A central service of a constraint programming system is search. In almost all constraint
programming systems search is based on trailing,
which is well understood and known to be
efficient. This paper compares trailing to
copying. Copying offers more expressiveness as
required by parallel and concurrent
systems. However, little is known how trailing
compares to copying as it comes to implementation
effort, runtime efficiency, and memory
requirements. This paper discusses these issues.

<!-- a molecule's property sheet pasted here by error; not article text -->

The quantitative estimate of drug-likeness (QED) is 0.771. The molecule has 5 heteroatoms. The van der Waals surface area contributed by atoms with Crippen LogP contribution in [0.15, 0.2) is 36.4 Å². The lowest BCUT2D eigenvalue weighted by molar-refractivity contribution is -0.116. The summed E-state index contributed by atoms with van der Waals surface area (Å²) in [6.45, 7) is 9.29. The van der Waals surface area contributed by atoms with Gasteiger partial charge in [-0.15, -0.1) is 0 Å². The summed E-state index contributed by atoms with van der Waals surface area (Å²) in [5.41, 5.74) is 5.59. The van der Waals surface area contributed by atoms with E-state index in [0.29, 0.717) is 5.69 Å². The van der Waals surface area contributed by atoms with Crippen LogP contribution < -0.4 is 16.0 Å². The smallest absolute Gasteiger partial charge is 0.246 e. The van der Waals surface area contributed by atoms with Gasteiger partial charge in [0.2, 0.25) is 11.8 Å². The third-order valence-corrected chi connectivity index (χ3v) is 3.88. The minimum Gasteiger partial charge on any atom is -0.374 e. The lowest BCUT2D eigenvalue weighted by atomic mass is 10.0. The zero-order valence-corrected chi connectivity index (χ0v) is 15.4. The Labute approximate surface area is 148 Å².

Execution speed of a copying-based system is shown to be competitive with state-of-the-art trailing-based systems. For the first time, a detailed analysis and comparison with respect to memory usage is made. It is shown how recomputation decreases memory requirements which can be prohibitive for large problems with copying alone. The paper introduces an adaptive recomputation strategy that is shown to speedup search while keeping memory consumption low. It is demonstrated that copying with recomputation outperforms trailing on large problems with respect to both space and time.
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